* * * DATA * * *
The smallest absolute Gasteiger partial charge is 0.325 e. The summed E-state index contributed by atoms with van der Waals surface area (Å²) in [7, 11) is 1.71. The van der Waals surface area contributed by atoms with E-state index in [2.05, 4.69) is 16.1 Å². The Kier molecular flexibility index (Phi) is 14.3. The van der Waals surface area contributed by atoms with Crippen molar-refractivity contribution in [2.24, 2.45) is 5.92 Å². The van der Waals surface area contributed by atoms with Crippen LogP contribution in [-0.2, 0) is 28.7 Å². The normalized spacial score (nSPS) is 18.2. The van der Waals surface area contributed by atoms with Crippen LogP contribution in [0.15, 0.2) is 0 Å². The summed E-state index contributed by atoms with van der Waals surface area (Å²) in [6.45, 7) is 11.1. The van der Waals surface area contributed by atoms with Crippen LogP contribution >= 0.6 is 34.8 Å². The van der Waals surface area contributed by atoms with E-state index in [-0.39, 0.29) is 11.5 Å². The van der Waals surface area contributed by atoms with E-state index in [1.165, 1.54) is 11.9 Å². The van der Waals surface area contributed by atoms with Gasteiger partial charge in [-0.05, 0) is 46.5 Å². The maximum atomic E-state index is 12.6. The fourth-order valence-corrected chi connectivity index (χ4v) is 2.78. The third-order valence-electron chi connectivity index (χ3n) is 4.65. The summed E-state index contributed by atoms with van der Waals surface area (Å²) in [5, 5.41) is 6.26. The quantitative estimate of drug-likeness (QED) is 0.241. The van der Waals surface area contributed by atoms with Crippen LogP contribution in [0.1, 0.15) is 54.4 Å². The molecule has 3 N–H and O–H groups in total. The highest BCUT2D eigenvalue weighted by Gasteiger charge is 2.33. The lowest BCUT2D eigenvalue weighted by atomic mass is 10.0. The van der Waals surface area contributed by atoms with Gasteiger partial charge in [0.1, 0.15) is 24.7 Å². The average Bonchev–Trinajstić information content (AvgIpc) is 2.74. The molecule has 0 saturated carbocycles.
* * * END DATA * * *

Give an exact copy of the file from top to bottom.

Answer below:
The smallest absolute Gasteiger partial charge is 0.325 e. The summed E-state index contributed by atoms with van der Waals surface area (Å²) in [7, 11) is 1.71. The van der Waals surface area contributed by atoms with E-state index in [2.05, 4.69) is 16.1 Å². The Kier molecular flexibility index (Phi) is 14.3. The van der Waals surface area contributed by atoms with Crippen molar-refractivity contribution in [2.24, 2.45) is 5.92 Å². The van der Waals surface area contributed by atoms with Crippen LogP contribution in [-0.2, 0) is 28.7 Å². The normalized spacial score (nSPS) is 18.2. The van der Waals surface area contributed by atoms with Crippen LogP contribution in [0.15, 0.2) is 0 Å². The summed E-state index contributed by atoms with van der Waals surface area (Å²) in [6.45, 7) is 11.1. The van der Waals surface area contributed by atoms with Crippen LogP contribution >= 0.6 is 34.8 Å². The van der Waals surface area contributed by atoms with E-state index in [-0.39, 0.29) is 11.5 Å². The van der Waals surface area contributed by atoms with E-state index in [1.165, 1.54) is 11.9 Å². The van der Waals surface area contributed by atoms with Gasteiger partial charge in [-0.05, 0) is 46.5 Å². The maximum atomic E-state index is 12.6. The fourth-order valence-corrected chi connectivity index (χ4v) is 2.78. The third-order valence-electron chi connectivity index (χ3n) is 4.65. The summed E-state index contributed by atoms with van der Waals surface area (Å²) in [5, 5.41) is 6.26. The quantitative estimate of drug-likeness (QED) is 0.241. The van der Waals surface area contributed by atoms with Crippen LogP contribution in [0.1, 0.15) is 54.4 Å². The molecule has 3 N–H and O–H groups in total. The highest BCUT2D eigenvalue weighted by Gasteiger charge is 2.33. The lowest BCUT2D eigenvalue weighted by atomic mass is 10.0. The van der Waals surface area contributed by atoms with Gasteiger partial charge in [0.1, 0.15) is 24.7 Å². The average Bonchev–Trinajstić information content (AvgIpc) is 2.74. The molecule has 0 saturated carbocycles.